Ten years ago, every build agent was a physical machine. This meant that adding new build agents wasn’t an easy task and the total number of agents was very limited. That limited number of agents had to be shared between dozens of teams and hundreds of different projects. And, in the end, this meant that our builds were never working for more than two weeks without a problem. Usually, a random guy from another floor (let’s call him Bill) desperately needed to remount some directories to get his tests working properly, which, of course, broke all other builds that were using the same agent. Then the rest of the company would spend a number of hours trying to figure out why are the builds failing all of a sudden, and in the end, we all had to sit together to find a solution that will work for everyone. A couple of weeks later someone else would again make “a tiny benevolent change” to an agent and, of course, break a number of other builds. And the entire process had to be repeated.
We had excellent ideas to make maintenance of build agents a strict responsibility of the IT department and prevent everyone else from messing with them, but that never worked in practice. Requesting every change from IT was a huge overhead that meant waiting for days, or even weeks, for the tiniest change on the agent. And, in the end, IT would only do everything that was requested from them, thus breaking some builds. :)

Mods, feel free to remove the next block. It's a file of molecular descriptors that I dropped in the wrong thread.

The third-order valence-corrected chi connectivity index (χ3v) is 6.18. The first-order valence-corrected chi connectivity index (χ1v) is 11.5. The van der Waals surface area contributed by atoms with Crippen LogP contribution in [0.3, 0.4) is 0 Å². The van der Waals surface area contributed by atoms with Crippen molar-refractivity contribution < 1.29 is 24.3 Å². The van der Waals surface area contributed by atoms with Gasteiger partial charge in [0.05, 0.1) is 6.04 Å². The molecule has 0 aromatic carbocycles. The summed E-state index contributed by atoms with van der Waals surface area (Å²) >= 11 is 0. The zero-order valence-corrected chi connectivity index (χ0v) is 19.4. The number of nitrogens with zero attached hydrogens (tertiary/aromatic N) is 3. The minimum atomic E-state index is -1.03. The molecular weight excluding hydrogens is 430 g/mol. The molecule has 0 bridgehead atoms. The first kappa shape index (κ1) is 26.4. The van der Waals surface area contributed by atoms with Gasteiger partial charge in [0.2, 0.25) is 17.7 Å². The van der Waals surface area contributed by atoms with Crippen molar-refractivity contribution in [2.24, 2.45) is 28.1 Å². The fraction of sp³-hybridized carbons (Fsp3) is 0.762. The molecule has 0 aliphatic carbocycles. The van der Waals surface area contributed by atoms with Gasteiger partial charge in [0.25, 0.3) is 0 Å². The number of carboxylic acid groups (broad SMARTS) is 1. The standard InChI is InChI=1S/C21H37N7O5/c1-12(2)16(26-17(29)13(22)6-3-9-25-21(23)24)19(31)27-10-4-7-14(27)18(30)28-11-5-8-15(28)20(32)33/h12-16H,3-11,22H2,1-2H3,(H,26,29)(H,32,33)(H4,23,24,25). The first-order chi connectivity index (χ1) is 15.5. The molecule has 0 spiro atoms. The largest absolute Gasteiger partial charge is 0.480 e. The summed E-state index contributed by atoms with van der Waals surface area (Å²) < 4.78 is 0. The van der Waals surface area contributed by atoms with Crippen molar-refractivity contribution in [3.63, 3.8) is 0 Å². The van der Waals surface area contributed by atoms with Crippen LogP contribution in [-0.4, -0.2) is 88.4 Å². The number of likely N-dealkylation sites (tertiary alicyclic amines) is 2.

Then virtual machines came. We immediately virtualized all agents, dumped the old machines and everything was great. Now we could trivially clone agents, create snapshots and recover from them. If someone needed a different build environment, IT was able to simply provide a new agent, instead of messing with the old ones.